I still recall vividly driving the winding roads away from the Himalayan village of McLeod Ganj, headquarters of the Dalai Lama and catching a glimpse of a familiar spring vegetable being sold along the roadside. Wanting to make sure I wasn’t suffering from altitude sickness, I asked my wife for reassurance that I had just seen a bunch of fiddleheads. Soon I was chatting with the vendor trying to explain in broken Hindi that we had the same seasonal delicacy in Canada.
This brief experience, seeing the familiar in a foreign context, provided both comfort and intrigue. It forced me to shift my thinking of what “local”, “seasonal”, and “regional” are. As I travelled around India I soon found myself searching for more local and regional Indian dishes. Whether I was in Amritsar to check out one of the oldest dhabas or visit the kitchen of the Golden Temple that feeds up to 100,000 people a day or cooking some of the tastiest food I have eaten in India at Philipkutty’s Farm I was, and continue to be, amazed by the vast variety of local ingredients and regional dishes that are found in India.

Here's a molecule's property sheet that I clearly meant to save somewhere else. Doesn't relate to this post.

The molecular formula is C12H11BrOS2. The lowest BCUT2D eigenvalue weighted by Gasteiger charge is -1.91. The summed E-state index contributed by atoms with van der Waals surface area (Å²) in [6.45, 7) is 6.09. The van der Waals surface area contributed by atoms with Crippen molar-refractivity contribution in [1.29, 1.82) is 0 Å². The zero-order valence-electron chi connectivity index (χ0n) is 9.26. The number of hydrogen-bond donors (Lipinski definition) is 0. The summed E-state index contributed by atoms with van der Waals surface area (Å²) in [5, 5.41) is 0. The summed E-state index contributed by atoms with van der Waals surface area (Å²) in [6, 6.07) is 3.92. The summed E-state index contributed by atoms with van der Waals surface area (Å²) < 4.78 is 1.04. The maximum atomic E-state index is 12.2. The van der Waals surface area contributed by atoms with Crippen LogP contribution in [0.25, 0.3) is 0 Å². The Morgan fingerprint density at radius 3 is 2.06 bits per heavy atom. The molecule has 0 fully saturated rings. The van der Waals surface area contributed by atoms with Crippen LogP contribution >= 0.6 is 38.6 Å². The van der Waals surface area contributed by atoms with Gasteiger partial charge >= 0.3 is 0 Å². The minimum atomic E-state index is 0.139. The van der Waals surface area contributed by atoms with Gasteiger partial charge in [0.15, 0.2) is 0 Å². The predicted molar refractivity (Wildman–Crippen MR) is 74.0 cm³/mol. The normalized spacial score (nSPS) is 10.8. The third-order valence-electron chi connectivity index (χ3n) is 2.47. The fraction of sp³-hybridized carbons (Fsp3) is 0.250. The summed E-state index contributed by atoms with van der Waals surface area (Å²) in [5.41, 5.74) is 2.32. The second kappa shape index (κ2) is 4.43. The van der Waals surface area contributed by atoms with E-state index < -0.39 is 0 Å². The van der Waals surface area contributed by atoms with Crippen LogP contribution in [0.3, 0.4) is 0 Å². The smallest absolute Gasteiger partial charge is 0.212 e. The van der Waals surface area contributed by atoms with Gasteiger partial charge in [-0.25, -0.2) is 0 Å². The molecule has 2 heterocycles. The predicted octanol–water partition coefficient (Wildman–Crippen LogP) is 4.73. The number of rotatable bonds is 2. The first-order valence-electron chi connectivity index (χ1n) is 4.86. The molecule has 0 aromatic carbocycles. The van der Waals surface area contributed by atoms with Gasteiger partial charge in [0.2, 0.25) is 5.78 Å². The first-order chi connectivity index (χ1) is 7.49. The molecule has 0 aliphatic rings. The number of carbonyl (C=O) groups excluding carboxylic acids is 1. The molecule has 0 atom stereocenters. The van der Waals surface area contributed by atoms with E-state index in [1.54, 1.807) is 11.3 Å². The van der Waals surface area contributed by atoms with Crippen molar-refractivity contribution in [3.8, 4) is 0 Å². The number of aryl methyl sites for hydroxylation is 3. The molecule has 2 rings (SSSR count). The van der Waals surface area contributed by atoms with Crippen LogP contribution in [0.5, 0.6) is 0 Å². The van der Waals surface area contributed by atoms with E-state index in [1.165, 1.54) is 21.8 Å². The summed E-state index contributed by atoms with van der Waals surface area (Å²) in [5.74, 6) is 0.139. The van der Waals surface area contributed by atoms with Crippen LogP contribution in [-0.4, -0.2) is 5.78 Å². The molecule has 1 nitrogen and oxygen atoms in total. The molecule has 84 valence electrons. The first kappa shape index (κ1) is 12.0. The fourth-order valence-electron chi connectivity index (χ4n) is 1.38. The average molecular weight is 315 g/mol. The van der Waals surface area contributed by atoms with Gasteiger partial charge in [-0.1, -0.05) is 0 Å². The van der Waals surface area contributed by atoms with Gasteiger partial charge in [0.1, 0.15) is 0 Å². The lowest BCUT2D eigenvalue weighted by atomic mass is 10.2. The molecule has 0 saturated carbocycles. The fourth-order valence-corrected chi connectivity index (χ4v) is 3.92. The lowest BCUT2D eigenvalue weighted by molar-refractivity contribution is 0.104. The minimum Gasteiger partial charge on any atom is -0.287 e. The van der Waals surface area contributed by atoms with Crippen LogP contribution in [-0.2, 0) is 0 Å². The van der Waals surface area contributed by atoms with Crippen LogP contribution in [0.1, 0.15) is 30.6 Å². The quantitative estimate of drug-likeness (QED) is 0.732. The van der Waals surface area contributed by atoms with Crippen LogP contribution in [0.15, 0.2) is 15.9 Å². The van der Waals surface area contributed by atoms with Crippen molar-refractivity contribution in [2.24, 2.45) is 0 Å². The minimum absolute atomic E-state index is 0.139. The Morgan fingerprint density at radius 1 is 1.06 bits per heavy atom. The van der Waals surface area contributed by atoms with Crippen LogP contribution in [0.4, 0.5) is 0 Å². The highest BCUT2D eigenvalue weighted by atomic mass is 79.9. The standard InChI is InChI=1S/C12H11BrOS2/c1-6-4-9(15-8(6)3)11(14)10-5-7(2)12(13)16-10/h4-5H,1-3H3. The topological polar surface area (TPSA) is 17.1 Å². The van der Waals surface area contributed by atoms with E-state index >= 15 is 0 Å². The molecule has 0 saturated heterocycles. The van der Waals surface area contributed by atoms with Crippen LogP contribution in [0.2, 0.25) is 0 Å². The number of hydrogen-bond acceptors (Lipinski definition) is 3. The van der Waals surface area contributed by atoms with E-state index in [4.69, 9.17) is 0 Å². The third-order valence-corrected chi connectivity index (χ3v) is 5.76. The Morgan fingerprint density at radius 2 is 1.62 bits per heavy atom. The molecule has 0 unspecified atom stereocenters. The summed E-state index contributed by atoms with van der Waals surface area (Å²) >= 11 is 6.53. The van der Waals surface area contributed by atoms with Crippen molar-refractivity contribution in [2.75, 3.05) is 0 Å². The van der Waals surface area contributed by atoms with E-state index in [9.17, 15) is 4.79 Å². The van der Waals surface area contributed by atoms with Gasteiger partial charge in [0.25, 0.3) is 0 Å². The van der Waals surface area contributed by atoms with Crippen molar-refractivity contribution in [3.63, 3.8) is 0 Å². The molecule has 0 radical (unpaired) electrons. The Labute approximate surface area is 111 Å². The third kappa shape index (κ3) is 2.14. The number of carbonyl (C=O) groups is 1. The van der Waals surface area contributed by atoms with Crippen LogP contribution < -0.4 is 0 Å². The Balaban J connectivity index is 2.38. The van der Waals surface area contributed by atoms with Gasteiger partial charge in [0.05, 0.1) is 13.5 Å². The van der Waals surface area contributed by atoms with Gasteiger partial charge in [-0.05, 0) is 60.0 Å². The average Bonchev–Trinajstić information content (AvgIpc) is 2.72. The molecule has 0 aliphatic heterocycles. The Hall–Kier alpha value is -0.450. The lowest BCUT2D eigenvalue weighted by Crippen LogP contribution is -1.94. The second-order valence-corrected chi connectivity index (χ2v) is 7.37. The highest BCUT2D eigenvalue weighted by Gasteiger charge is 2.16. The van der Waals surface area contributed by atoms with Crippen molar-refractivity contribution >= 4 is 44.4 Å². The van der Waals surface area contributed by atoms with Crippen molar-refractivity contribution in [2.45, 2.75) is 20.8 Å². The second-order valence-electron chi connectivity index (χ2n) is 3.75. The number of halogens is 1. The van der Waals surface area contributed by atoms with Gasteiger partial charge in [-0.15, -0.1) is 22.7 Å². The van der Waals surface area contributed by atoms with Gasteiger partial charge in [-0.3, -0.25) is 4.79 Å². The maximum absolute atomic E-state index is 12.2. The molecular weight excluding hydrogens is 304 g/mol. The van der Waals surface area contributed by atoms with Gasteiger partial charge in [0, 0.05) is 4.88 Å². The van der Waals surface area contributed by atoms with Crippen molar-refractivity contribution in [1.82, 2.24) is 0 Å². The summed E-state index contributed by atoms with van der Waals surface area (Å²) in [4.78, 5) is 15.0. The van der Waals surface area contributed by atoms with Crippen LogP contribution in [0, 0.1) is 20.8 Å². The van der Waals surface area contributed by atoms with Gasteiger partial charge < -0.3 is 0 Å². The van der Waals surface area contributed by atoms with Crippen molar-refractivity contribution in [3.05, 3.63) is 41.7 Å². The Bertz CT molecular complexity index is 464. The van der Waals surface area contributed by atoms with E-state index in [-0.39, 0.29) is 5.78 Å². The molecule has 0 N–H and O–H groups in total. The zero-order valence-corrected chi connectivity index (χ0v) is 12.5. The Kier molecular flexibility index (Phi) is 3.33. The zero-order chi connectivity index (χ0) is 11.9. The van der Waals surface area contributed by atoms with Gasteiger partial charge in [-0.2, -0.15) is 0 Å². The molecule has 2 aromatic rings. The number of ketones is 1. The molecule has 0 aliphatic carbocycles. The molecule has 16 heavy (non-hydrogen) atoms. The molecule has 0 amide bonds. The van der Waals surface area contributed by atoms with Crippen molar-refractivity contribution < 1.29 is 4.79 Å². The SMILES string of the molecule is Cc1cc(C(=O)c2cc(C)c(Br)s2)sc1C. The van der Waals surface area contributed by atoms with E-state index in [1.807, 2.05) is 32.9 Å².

Four years ago, while touring tea plantations in Darjeeling I noticed a small comment in the food section of a newspaper that an Australian, Charmaine O’Brien, was researching a book on regional Indian food. I kept my eye out for it in the bookstores and online but did not come across it until my most recent visit to India, which coincidentally overlapped with the launch of her efforts titled The Penguin Food Guide to India.
I have read through the book once, and wrote a review posted on Zester Daily, and know that I will be diving in there a lot for years to come as there is such great information provided. At the end of the review is a delicious recipe for a regional Konkan dish called tambdi bhaji, or greens sautéed with fresh coconut introduced to me a few years while I was travelling with photographer Jason Taylor, who shot the above photo. It is a very versatile dish as it can easily be adapted for all sorts of greens, like beet, amaranth, spinach, swiss chard and even kale.